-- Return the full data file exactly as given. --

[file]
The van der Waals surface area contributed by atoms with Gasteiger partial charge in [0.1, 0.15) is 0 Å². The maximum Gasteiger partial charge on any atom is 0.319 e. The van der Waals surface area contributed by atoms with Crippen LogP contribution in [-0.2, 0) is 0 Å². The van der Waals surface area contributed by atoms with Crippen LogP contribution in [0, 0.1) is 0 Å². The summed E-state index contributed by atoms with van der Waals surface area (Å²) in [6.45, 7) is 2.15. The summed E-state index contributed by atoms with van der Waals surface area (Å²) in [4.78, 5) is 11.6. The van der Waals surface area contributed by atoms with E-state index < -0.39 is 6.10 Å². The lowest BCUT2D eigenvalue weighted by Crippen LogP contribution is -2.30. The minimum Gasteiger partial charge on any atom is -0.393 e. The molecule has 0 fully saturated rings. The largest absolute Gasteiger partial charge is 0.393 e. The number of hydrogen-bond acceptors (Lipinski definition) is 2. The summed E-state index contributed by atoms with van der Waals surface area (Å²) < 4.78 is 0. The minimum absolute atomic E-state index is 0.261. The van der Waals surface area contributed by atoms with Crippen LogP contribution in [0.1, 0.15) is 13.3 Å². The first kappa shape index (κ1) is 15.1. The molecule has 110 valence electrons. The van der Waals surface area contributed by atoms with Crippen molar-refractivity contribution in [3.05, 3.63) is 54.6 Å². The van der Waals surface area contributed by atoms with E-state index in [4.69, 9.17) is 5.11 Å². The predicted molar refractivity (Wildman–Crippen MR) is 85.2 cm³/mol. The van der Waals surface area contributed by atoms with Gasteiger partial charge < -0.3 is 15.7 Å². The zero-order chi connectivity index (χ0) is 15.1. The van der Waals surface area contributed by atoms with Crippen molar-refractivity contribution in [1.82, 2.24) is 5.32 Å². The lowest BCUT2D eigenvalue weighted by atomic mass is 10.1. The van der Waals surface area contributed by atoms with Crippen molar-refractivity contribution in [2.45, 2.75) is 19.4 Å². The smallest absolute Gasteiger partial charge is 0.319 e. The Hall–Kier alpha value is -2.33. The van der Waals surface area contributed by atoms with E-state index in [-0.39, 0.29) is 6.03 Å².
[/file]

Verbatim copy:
The van der Waals surface area contributed by atoms with Gasteiger partial charge in [0.1, 0.15) is 0 Å². The maximum Gasteiger partial charge on any atom is 0.319 e. The van der Waals surface area contributed by atoms with Crippen LogP contribution in [-0.2, 0) is 0 Å². The van der Waals surface area contributed by atoms with Crippen LogP contribution in [0, 0.1) is 0 Å². The summed E-state index contributed by atoms with van der Waals surface area (Å²) in [6.45, 7) is 2.15. The summed E-state index contributed by atoms with van der Waals surface area (Å²) in [4.78, 5) is 11.6. The van der Waals surface area contributed by atoms with E-state index < -0.39 is 6.10 Å². The lowest BCUT2D eigenvalue weighted by Crippen LogP contribution is -2.30. The minimum Gasteiger partial charge on any atom is -0.393 e. The molecule has 0 fully saturated rings. The largest absolute Gasteiger partial charge is 0.393 e. The number of hydrogen-bond acceptors (Lipinski definition) is 2. The summed E-state index contributed by atoms with van der Waals surface area (Å²) < 4.78 is 0. The minimum absolute atomic E-state index is 0.261. The van der Waals surface area contributed by atoms with Crippen LogP contribution in [0.1, 0.15) is 13.3 Å². The first kappa shape index (κ1) is 15.1. The molecule has 110 valence electrons. The van der Waals surface area contributed by atoms with Crippen molar-refractivity contribution in [3.05, 3.63) is 54.6 Å². The van der Waals surface area contributed by atoms with E-state index in [4.69, 9.17) is 5.11 Å². The predicted molar refractivity (Wildman–Crippen MR) is 85.2 cm³/mol. The van der Waals surface area contributed by atoms with Gasteiger partial charge < -0.3 is 15.7 Å². The zero-order chi connectivity index (χ0) is 15.1. The van der Waals surface area contributed by atoms with Crippen molar-refractivity contribution in [1.82, 2.24) is 5.32 Å². The lowest BCUT2D eigenvalue weighted by atomic mass is 10.1. The van der Waals surface area contributed by atoms with Crippen molar-refractivity contribution in [2.45, 2.75) is 19.4 Å². The smallest absolute Gasteiger partial charge is 0.319 e. The Hall–Kier alpha value is -2.33. The van der Waals surface area contributed by atoms with E-state index in [-0.39, 0.29) is 6.03 Å².